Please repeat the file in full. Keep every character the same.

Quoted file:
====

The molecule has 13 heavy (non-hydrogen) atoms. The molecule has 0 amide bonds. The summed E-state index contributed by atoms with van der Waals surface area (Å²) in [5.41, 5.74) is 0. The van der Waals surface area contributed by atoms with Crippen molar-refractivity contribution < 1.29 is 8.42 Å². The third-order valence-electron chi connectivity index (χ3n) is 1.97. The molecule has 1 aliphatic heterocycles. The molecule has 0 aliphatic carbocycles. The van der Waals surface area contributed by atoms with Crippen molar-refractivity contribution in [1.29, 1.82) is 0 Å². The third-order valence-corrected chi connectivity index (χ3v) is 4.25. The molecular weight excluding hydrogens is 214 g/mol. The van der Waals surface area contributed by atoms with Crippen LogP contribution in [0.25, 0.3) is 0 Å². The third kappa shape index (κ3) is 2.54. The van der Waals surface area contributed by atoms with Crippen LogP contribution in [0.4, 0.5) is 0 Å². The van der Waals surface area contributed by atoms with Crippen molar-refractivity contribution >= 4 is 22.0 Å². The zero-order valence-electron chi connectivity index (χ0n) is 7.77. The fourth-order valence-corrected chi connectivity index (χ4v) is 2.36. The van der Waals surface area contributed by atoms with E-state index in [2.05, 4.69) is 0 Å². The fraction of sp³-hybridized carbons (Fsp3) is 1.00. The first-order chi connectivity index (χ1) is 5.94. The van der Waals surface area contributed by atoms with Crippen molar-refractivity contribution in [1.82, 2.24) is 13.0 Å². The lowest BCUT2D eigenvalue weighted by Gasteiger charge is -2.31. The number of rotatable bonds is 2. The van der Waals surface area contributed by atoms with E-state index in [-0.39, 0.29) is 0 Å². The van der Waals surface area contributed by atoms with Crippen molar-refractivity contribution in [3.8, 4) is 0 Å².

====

The molecule has 13 heavy (non-hydrogen) atoms. The molecule has 0 amide bonds. The summed E-state index contributed by atoms with van der Waals surface area (Å²) in [5.41, 5.74) is 0. The van der Waals surface area contributed by atoms with Crippen molar-refractivity contribution < 1.29 is 8.42 Å². The third-order valence-electron chi connectivity index (χ3n) is 1.97. The molecule has 1 aliphatic heterocycles. The molecule has 0 aliphatic carbocycles. The van der Waals surface area contributed by atoms with Crippen molar-refractivity contribution in [1.29, 1.82) is 0 Å². The third-order valence-corrected chi connectivity index (χ3v) is 4.25. The molecular weight excluding hydrogens is 214 g/mol. The van der Waals surface area contributed by atoms with Crippen LogP contribution in [0.25, 0.3) is 0 Å². The third kappa shape index (κ3) is 2.54. The van der Waals surface area contributed by atoms with Crippen LogP contribution in [0.4, 0.5) is 0 Å². The van der Waals surface area contributed by atoms with Crippen molar-refractivity contribution >= 4 is 22.0 Å². The zero-order valence-electron chi connectivity index (χ0n) is 7.77. The fourth-order valence-corrected chi connectivity index (χ4v) is 2.36. The van der Waals surface area contributed by atoms with E-state index in [2.05, 4.69) is 0 Å². The fraction of sp³-hybridized carbons (Fsp3) is 1.00. The first-order chi connectivity index (χ1) is 5.94. The van der Waals surface area contributed by atoms with Crippen molar-refractivity contribution in [1.82, 2.24) is 13.0 Å². The lowest BCUT2D eigenvalue weighted by Gasteiger charge is -2.31. The number of rotatable bonds is 2. The van der Waals surface area contributed by atoms with E-state index in [-0.39, 0.29) is 0 Å². The van der Waals surface area contributed by atoms with Crippen molar-refractivity contribution in [3.8, 4) is 0 Å².